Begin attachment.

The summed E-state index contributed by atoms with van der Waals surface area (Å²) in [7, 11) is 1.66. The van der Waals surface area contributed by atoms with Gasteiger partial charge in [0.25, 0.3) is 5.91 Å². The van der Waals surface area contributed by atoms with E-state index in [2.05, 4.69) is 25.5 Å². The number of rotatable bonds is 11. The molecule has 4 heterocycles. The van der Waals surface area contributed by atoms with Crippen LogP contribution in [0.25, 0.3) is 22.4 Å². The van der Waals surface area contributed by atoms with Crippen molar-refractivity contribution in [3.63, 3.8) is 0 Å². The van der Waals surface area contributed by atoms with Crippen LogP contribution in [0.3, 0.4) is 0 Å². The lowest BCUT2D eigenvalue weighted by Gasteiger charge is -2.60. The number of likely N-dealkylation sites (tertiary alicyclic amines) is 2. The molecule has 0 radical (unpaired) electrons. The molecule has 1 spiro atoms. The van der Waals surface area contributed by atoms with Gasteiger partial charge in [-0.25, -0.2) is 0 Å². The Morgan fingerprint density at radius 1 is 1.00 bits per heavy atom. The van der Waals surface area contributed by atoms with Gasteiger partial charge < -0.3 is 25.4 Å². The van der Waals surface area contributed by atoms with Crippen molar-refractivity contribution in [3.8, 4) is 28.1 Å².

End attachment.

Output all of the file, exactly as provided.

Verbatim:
The summed E-state index contributed by atoms with van der Waals surface area (Å²) in [7, 11) is 1.66. The van der Waals surface area contributed by atoms with Gasteiger partial charge in [0.25, 0.3) is 5.91 Å². The van der Waals surface area contributed by atoms with E-state index in [2.05, 4.69) is 25.5 Å². The number of rotatable bonds is 11. The molecule has 4 heterocycles. The van der Waals surface area contributed by atoms with Crippen LogP contribution in [0.25, 0.3) is 22.4 Å². The van der Waals surface area contributed by atoms with Crippen molar-refractivity contribution in [3.63, 3.8) is 0 Å². The van der Waals surface area contributed by atoms with Crippen LogP contribution in [0.3, 0.4) is 0 Å². The lowest BCUT2D eigenvalue weighted by Gasteiger charge is -2.60. The number of likely N-dealkylation sites (tertiary alicyclic amines) is 2. The molecule has 0 radical (unpaired) electrons. The molecule has 1 spiro atoms. The van der Waals surface area contributed by atoms with Gasteiger partial charge in [-0.25, -0.2) is 0 Å². The Morgan fingerprint density at radius 1 is 1.00 bits per heavy atom. The van der Waals surface area contributed by atoms with Gasteiger partial charge < -0.3 is 25.4 Å². The van der Waals surface area contributed by atoms with Crippen molar-refractivity contribution in [3.8, 4) is 28.1 Å².